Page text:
This one is baffling on the face of it because Bowers had already told his story. Why kill him? What’s that going to do, except lend credence to what he’d said? Unless that was the intention, or unless he was killed for reasons entirely unrelated to his status as presidential assassination witness. Bowers’ friend, Charles Good, says Bowers knew more than he told the Warren Commission. But in RUSH TO JUDGEMENT, he confirms this, and then tells everything he knows.

So maybe he wasn’t murdered, and maybe he didn’t see what he said he saw. His description of the two men and their vehicles (down to the out-of-state license plates on one car) which he claims to have seen on the knoll, behind the picket fence, are startlingly detailed when you consider that when he saw them, he had no particular reason to pay attention. The assassination hadn’t happened. It was just pre-motorcade activity. And then, when something memorable DOES happen, he’s fuzzy on it.

Cops used to set a lot of store by witnesses who sounded confident and gave detailed descriptions. Today we know that such people are less likely to be reliable than those who sound uncertain and don’t recall many details.

But Bowers tells his story well. He’s no shiftier in the questionable areas than he is on hard fact.

There are a lot more people connected to the assassination who suffered suspicious deaths. I mean, I put it to you, karate chop to the throat is suspicious. But they’re not in this documentary.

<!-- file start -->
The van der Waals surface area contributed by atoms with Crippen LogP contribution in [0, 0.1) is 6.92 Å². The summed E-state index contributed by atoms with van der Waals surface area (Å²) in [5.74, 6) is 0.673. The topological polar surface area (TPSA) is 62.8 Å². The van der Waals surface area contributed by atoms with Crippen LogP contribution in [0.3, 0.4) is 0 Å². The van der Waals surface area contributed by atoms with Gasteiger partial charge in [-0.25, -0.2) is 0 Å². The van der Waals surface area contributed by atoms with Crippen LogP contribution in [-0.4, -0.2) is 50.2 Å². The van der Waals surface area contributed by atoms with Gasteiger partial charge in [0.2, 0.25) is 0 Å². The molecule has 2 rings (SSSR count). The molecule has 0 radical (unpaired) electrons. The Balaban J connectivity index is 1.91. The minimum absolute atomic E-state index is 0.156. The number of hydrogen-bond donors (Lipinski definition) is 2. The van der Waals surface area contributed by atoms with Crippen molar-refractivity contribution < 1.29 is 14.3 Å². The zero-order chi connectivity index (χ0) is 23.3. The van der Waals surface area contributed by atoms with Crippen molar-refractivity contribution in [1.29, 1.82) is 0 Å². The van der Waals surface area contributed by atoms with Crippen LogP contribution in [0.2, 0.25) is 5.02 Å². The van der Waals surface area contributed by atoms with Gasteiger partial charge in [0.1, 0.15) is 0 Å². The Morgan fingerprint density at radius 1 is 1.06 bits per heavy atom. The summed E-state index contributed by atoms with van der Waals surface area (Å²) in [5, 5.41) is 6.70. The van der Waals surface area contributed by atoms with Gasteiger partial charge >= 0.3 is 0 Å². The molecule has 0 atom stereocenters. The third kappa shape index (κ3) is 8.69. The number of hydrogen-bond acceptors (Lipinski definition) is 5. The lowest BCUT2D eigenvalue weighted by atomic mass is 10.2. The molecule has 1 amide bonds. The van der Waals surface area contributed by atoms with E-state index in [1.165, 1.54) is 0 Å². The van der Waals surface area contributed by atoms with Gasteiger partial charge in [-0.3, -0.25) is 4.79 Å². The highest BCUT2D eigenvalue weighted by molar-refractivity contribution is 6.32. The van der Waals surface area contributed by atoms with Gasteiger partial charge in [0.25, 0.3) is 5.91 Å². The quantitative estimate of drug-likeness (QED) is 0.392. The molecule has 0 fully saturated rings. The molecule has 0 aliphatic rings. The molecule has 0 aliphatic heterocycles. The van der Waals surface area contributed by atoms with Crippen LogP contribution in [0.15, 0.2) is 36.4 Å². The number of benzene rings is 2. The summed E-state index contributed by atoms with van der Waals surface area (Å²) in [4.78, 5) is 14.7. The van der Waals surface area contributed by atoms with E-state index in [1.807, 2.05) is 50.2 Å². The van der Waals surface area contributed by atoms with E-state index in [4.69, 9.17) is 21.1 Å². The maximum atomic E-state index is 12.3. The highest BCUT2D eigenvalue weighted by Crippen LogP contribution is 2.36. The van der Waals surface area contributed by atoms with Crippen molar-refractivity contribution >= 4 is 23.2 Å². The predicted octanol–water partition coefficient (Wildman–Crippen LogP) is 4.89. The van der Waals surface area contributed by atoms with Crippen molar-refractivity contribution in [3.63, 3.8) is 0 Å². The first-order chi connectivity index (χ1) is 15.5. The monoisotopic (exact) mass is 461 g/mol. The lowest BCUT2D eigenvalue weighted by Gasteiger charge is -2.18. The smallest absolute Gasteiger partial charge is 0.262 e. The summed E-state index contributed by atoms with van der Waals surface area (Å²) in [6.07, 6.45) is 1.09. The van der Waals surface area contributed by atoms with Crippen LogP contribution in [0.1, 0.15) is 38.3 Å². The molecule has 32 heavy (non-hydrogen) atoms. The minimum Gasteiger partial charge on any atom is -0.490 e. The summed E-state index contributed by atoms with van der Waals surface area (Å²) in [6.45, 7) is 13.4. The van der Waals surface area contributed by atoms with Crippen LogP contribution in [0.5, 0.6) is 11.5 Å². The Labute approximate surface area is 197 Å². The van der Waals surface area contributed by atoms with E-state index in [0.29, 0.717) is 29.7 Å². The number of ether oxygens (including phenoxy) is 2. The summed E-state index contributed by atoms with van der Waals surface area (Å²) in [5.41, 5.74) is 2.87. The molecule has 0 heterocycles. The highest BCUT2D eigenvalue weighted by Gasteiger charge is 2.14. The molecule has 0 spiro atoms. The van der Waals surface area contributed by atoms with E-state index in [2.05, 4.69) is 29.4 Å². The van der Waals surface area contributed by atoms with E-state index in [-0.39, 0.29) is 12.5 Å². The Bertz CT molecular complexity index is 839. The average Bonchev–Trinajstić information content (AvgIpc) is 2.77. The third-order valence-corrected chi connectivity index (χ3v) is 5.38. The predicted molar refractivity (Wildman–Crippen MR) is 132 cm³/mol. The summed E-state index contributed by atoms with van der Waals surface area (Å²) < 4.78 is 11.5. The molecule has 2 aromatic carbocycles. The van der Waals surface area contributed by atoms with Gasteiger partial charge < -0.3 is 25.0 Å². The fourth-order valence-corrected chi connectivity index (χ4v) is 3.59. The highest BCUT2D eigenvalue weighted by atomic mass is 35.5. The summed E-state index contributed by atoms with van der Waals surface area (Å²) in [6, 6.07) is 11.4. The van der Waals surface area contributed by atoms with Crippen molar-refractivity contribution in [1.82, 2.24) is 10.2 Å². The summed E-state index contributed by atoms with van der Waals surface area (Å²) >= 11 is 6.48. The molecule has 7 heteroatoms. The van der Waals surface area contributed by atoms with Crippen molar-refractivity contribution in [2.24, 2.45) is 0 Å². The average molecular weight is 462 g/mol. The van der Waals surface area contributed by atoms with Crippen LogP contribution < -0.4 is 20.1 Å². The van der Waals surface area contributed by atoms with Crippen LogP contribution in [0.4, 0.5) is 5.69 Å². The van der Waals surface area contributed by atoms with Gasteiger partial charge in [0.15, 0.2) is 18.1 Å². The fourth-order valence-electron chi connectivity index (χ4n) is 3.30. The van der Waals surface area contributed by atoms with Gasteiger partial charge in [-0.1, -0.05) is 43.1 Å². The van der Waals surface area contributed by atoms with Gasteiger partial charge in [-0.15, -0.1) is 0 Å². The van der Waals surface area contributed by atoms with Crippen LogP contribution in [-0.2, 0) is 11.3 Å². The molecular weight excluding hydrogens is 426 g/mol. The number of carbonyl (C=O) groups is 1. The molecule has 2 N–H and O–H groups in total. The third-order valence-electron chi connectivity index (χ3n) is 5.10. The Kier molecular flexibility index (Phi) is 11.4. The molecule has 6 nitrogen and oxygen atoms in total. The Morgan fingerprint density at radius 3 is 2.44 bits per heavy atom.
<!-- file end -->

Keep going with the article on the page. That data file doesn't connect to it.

If I were going to elucidate my own conspiracy theory, I would suggest that in the case of JFK, rather than covering up the truth by actively suppressing it, someone is covering up the true nature of the crime with a lot of bullshit. Consider the case of movie actor Karyn Kupcynet (Shirley in Corman’s LITTLE SHOP OF HORRORS). She was murdered in LA a few days after Kennedy was hit in Dallas. She was definitely murdered (fractured hyoid bone, and we know how conclusive THAT is) but no one was ever convicted.

Various theorists have asserted that she was the woman who tried to make a long distance call a few days before the assassination, and was heard by the operator screaming that the president was going to be killed. But there is no good reason to assume Kupcinet was this unknown person, or that she had any connection to Kennedy, Oswald, Ruby, or any of the other principles. The best anyone has offered is that her father once lived in Chicago and might have met Ruby when he lived there.

So here we have a genuinely startling piece of information — a warning of the impending assassination — which, if true, would strongly suggest conspiracy — being smothered by a fatuous and debunkable connection to an irrelevant (but tragic and intriguing) Hollywood homicide.

Similarly, if anybody was killed off post-assassination for knowing too much — and Jack Ruby would head my list — he SAID he had been given cancer deliberately — it’s obscured and made incredible by a cloud of bullshit, a Mummy’s Curse narrative of easily debunkable and nonsensical false claims. Is Oliver Stone a useful idiot? Or just the regular kind?

It’s a theory, anyway. Just what this case is short of.